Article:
Home News Inaugural night market a hit

Inaugural night market a hit

Marcus Bankuti The Eastern Door

The smell of fry bread and wood fire wafted through the crisp evening air Wednesday evening as Kahnawake families took in the Winter Carnival’s first-ever night market.

“I think it’s awesome,” said Summer Lazare, community events coordinator at the Kahnawake Youth Center (KYC), which organizes the Winter Carnival each year. 

“You always hear about this being only in Montreal or other surrounding communities. I think this is a really good turnout and I think everybody’s enjoying it.”

The market took place beneath gleaming string lights between the Golden Age Club and the Town Rink, with vendors of all kinds setting up shop along the path to promote their crafts, treats, and other products. Propane heating and crackling fires – not to mention the Golden Age Club’s bathroom – provided respite as Kahnawa’kehró:non shopped and mingled.

“I wanted to come to support the community and all the other vendors, to see what was going on and what it was all about,” said Lacey Diabo, who attended with her husband and two children.

“It’s beautiful, I love it,” she said. “I was surprised when I turned around the corner and saw all the lights.”

Diabo noted she’s been to similar events across the Mercier Bridge, but never here in town. Her daughter bought a change purse and her son purchased a bag, while she picked up a spicy jam.

“There’s something for everyone,” she said.

Kahnawake Fire Brigade captain Karonhiio Curotte was on duty at the event, but that doesn’t mean he didn’t enjoy it.

“It’s pretty cool. It’s the first time I’ve ever seen anything like this,” he said. He especially liked the idea of the nearby pond hockey tournament, which unfolded at the same time at the Town Rink on the other side of the path, noting the chilly but bearable weather was just right for it.

Phoenix White was also drawn to the ice, but he was a fan of the night market as well. “It’s really good,” he said. It didn’t take him long to identify his personal favourite vendor: “Probably the candy store,” said the eight-year-old.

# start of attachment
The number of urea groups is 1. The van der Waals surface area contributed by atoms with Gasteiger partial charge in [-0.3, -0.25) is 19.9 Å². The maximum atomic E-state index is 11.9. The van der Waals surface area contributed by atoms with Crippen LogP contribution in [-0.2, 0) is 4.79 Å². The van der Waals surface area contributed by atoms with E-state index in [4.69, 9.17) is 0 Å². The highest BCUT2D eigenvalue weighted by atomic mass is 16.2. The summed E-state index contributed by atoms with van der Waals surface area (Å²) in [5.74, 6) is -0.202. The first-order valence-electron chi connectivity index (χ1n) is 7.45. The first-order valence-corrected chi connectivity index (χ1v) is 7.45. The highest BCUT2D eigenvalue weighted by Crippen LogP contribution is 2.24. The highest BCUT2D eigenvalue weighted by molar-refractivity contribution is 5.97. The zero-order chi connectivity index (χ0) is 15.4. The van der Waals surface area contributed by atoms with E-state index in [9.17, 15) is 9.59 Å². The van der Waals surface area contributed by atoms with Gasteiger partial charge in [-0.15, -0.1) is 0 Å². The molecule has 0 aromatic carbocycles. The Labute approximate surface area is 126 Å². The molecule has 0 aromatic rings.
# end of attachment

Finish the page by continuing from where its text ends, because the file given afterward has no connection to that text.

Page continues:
Diana Murphy made the trek from LaSalle to introduce Kahnawake to her freeze-dried candy business, Sweet Dee’s, which also offers imported sugary novelties.

“It was a first, and I thought it’d be interesting to see what it’s like. I like to go to new markets and just get my name out there also,” she said.

Kahnawa’kehró:non with a sweet tooth were also treated to desserts from the BeaverTails food truck, courtesy of KYC, which handed out vouchers to community members.

There were several local businesses on site as well, such as the 392 Pepper Company, which was showing off new spicy chips and a range of hot sauces.

“It’s just a perfect thing to do – get out, meet people, and talk to people you haven’t seen in a while,” said owner John Mayo.

Even though the enterprise’s hot sauces are offered at stores throughout town, Mayo still sees value in promoting the family business at events like these, not least because it gives people a chance to try before they buy.

This can be especially important for a hot sauce business, he said, because spice tolerance can be so subjective, making it hard to simply describe on a label how hot something is.

“It’s a community event, and we’re from the community, so it’s a perfect time to get out and show off what we’re offering,” he said.

He’s enjoyed local markets before, but this was the first one he’s participated in at night, especially a frosty one.

“It’s better than being in the sun and rain,” he said. “I mean, it’d be horrible, I guess, if it was a snow storm. But for the most part, I think it’s pretty cool. And no pun intended.”

gmbankuti@gmail.com

This article was originally published in print on February 9 in issue 33.06 of The Eastern Door.

Marcus Bankuti, Local Journalism Initiative reporter

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Marcus is a journalist and managing editor of The Eastern Door, where he has been reporting since 2021 on issues that matter to Kahnawake and Kanesatake. He was previously editor-in-chief of The Link and a contributing editor at Our Canada magazine.

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Marcus is a journalist and managing editor of The Eastern Door, where he has been reporting since 2021 on issues that matter to Kahnawake and Kanesatake. He was previously editor-in-chief of The Link and a contributing editor at Our Canada magazine.